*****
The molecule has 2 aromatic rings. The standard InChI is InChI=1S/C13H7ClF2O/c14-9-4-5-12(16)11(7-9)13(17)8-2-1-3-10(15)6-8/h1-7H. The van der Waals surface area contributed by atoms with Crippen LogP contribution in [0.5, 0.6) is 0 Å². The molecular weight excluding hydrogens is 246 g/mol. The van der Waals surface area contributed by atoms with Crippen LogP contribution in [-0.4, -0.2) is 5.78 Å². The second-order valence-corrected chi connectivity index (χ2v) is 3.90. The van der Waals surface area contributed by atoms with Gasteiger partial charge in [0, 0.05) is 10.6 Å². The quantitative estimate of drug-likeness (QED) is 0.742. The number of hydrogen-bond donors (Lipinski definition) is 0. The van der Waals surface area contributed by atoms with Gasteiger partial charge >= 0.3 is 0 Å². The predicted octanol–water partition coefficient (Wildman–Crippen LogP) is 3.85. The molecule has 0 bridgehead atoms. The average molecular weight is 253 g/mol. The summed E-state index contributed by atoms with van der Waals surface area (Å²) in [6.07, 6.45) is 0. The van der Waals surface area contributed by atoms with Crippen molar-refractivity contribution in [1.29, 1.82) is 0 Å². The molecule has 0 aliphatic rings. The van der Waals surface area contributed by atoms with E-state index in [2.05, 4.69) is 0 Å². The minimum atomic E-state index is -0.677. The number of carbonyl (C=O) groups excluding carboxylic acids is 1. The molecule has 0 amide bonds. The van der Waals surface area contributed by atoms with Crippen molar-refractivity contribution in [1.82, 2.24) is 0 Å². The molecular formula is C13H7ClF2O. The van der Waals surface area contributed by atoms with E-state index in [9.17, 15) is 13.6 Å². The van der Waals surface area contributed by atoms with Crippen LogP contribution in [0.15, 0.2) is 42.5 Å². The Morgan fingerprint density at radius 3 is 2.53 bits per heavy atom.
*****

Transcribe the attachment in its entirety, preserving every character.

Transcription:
The molecule has 2 aromatic rings. The standard InChI is InChI=1S/C13H7ClF2O/c14-9-4-5-12(16)11(7-9)13(17)8-2-1-3-10(15)6-8/h1-7H. The van der Waals surface area contributed by atoms with Crippen LogP contribution in [0.5, 0.6) is 0 Å². The molecular weight excluding hydrogens is 246 g/mol. The van der Waals surface area contributed by atoms with Crippen LogP contribution in [-0.4, -0.2) is 5.78 Å². The second-order valence-corrected chi connectivity index (χ2v) is 3.90. The van der Waals surface area contributed by atoms with Gasteiger partial charge in [0, 0.05) is 10.6 Å². The quantitative estimate of drug-likeness (QED) is 0.742. The number of hydrogen-bond donors (Lipinski definition) is 0. The van der Waals surface area contributed by atoms with Gasteiger partial charge >= 0.3 is 0 Å². The predicted octanol–water partition coefficient (Wildman–Crippen LogP) is 3.85. The molecule has 0 bridgehead atoms. The average molecular weight is 253 g/mol. The summed E-state index contributed by atoms with van der Waals surface area (Å²) in [6.07, 6.45) is 0. The van der Waals surface area contributed by atoms with Crippen molar-refractivity contribution in [1.29, 1.82) is 0 Å². The molecule has 0 aliphatic rings. The van der Waals surface area contributed by atoms with E-state index in [2.05, 4.69) is 0 Å². The minimum atomic E-state index is -0.677. The number of carbonyl (C=O) groups excluding carboxylic acids is 1. The molecule has 0 amide bonds. The van der Waals surface area contributed by atoms with Crippen molar-refractivity contribution in [1.82, 2.24) is 0 Å². The molecular formula is C13H7ClF2O. The van der Waals surface area contributed by atoms with E-state index in [9.17, 15) is 13.6 Å². The van der Waals surface area contributed by atoms with Crippen LogP contribution in [0.15, 0.2) is 42.5 Å². The Morgan fingerprint density at radius 3 is 2.53 bits per heavy atom.